BLOGSCANNING by Robert Janelle

Janelle-92X185Flip.jpgAt first the site bears a striking resemblance to Facebook though red is the dominant colour as opposed to Facebook’s blue. All the familiar social networking tools are there.

Niche networks work well for communities of interest
From SCAN's Print Edition

Over the summer there has been quite a bit of chatter about the convergence of social networks with traditional blogging.
Much of this has been inspired by SixApart and Automattic, companies that are adding more and more social features to their blogging platforms (MovableType and WordPress respectively). Though the ideas are really nothing new they’ve become widely embraced.
For the average person, Facebook and LinkedIn have been enough to stay connected and provide updates for those interested in following their exploits, but moving those features to a stand-alone blog has provided a way to have more control for the online content creator especially in regards to Facebook's imfamous “walled garden” that keeps submitted data trapped within the confines of their architecture.
While the features have existed for some time, new developments have made it easier than ever to pull written musings, photos, videos and data from other services into a single blog, giving users complete ownership of their own online media while retaining the social aspect of Web 2.0.
All these developments have certainly been welcomed by corporations gaining some social media culture and government departments trying to break in. But they have left me wondering about their role in traditional media, which are increasingly moving toward a blog format.

To take statistics from the United States (which would probably be similar in Canada) Pew Research Center's latest Biennial News Consumption Survey shows traditional newspaper consumption among respondents dropping to 34 per cent in 2008 from 58 per cent in 1994. At the same time, the group of people surveyed who get their online news more than three days per week has grown to 37 per cent from just two per cent in 1995.

So how do these numbers fit in to social media convergence? For this, we'll need to look to the new generation of journalists. While just starting to learn their craft they now have their own social network.

Enter First Run [], a product of the Canadian Advanced Technology Alliance (CATA) put together by interns drawn from Algonquin College's Interactive Multimedia program.
At first the site bears a striking resemblance to Facebook though red is the dominant colour as opposed to Facebook’s blue. All the familiar social networking tools are there: a customizable profile, the ability to network by adding “friends” a messaging system and of course, the ability to post articles and garner feedback from other First Run users.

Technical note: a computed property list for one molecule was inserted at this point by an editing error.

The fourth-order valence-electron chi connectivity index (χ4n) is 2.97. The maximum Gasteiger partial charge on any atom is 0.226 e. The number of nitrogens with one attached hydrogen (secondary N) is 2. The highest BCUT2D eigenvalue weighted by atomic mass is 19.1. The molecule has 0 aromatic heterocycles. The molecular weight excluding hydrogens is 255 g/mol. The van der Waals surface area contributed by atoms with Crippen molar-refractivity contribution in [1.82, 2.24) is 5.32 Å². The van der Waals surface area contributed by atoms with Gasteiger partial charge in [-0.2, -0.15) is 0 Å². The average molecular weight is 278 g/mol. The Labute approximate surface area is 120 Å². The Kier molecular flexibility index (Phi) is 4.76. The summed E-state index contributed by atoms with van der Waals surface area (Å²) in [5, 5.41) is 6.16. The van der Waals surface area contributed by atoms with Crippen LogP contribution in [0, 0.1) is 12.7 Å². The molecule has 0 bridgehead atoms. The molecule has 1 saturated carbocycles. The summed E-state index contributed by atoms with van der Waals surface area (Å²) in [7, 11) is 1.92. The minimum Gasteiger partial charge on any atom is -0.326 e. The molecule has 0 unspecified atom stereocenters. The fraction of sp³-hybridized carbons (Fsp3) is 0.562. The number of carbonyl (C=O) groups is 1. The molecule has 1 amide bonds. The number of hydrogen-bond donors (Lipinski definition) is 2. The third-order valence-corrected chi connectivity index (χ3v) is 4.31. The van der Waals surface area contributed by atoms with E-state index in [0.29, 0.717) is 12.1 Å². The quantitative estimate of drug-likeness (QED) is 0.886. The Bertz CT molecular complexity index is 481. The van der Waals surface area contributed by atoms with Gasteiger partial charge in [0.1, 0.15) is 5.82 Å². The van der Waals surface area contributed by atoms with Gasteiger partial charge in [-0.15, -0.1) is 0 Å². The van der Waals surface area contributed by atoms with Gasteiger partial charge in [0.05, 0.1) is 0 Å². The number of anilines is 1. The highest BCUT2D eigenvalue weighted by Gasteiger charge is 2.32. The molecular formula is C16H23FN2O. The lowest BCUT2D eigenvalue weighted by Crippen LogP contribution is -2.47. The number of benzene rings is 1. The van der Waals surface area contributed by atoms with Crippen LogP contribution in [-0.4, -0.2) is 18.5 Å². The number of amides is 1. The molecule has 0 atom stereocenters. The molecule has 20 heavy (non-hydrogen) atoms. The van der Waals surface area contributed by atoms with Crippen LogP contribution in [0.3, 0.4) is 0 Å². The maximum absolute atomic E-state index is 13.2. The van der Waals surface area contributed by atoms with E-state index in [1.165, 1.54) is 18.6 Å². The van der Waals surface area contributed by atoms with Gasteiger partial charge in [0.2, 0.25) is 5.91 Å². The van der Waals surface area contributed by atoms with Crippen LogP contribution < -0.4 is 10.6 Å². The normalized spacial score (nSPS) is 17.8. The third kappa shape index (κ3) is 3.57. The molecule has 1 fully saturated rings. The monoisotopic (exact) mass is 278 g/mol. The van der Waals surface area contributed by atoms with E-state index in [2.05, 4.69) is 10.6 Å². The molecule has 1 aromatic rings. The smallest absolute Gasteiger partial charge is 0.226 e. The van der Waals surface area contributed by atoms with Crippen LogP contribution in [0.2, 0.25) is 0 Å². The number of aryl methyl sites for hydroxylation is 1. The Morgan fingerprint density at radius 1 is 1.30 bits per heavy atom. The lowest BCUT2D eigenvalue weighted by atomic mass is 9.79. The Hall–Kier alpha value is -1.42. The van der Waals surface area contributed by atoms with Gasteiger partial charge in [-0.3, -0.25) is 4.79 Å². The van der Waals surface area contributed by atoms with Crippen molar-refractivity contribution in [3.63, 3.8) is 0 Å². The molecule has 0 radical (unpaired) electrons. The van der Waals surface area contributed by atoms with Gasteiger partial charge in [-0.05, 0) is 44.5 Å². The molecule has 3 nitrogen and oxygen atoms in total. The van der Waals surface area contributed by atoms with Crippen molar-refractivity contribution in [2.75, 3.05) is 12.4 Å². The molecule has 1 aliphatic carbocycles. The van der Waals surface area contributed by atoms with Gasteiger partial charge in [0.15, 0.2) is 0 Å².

It was while discussing the system’s feedback functionality with CATA public relations associate Emily Boucher (who acts as First Run's administrator) that I realized the true value in niche miniaturized social networks.

Like many, one my main reasons for using social media tools is to keep the self-promotion machine working and thus post most of my own articles to my Facebook profile but I do realize that only a small number of my connections have any interest in “social media convergence.”

On a niche-specific network like First Run, the total audience size might be smaller but the majority have an interest in, say, looking over a student's first draft of an article on social media convergence. First Run is the brain-child of CATA executive vice-president Barry Gander, who has been heavily involved in social media for some time. The site experienced a soft launch in July and has amassed a small user base, mostly of them students attending the University of Western Ontario. A full launch is planned this month as students begin heading into classes for the fall.

As the site grows, Ms. Boucher says she hopes to see new features added that would make First Run useful for public relations students and other communications professionals, and as a tool to match graduating students with publications in hiring mode.

I have to say, I really wish all these tools had been available to me when I was still in school.

Bob Janelle is a freelance journalist who has plied his trade at the Citizen and Kingston’s Whig-Standard. A bilingual grad of Algonquin’s J-School, where he won awards for both writing and photography, he is a self-confessed video game addict.

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